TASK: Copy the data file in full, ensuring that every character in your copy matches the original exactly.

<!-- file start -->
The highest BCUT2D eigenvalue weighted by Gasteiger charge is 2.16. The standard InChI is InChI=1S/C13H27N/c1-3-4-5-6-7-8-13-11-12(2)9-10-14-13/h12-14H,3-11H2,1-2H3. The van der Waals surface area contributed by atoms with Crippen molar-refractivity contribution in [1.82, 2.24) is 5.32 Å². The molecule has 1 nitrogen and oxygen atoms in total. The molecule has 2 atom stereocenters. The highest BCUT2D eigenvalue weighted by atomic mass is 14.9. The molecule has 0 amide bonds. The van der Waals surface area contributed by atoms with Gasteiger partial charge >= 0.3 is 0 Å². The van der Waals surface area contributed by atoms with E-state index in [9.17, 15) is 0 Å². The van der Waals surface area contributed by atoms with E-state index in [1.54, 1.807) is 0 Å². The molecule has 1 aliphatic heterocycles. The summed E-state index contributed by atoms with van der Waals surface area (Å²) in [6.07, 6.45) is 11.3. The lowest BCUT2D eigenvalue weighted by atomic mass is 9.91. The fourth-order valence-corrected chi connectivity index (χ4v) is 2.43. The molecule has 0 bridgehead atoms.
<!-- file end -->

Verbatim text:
The highest BCUT2D eigenvalue weighted by Gasteiger charge is 2.16. The standard InChI is InChI=1S/C13H27N/c1-3-4-5-6-7-8-13-11-12(2)9-10-14-13/h12-14H,3-11H2,1-2H3. The van der Waals surface area contributed by atoms with Crippen molar-refractivity contribution in [1.82, 2.24) is 5.32 Å². The molecule has 1 nitrogen and oxygen atoms in total. The molecule has 2 atom stereocenters. The highest BCUT2D eigenvalue weighted by atomic mass is 14.9. The molecule has 0 amide bonds. The van der Waals surface area contributed by atoms with Gasteiger partial charge >= 0.3 is 0 Å². The van der Waals surface area contributed by atoms with E-state index in [9.17, 15) is 0 Å². The van der Waals surface area contributed by atoms with E-state index in [1.54, 1.807) is 0 Å². The molecule has 1 aliphatic heterocycles. The summed E-state index contributed by atoms with van der Waals surface area (Å²) in [6.07, 6.45) is 11.3. The lowest BCUT2D eigenvalue weighted by atomic mass is 9.91. The fourth-order valence-corrected chi connectivity index (χ4v) is 2.43. The molecule has 0 bridgehead atoms.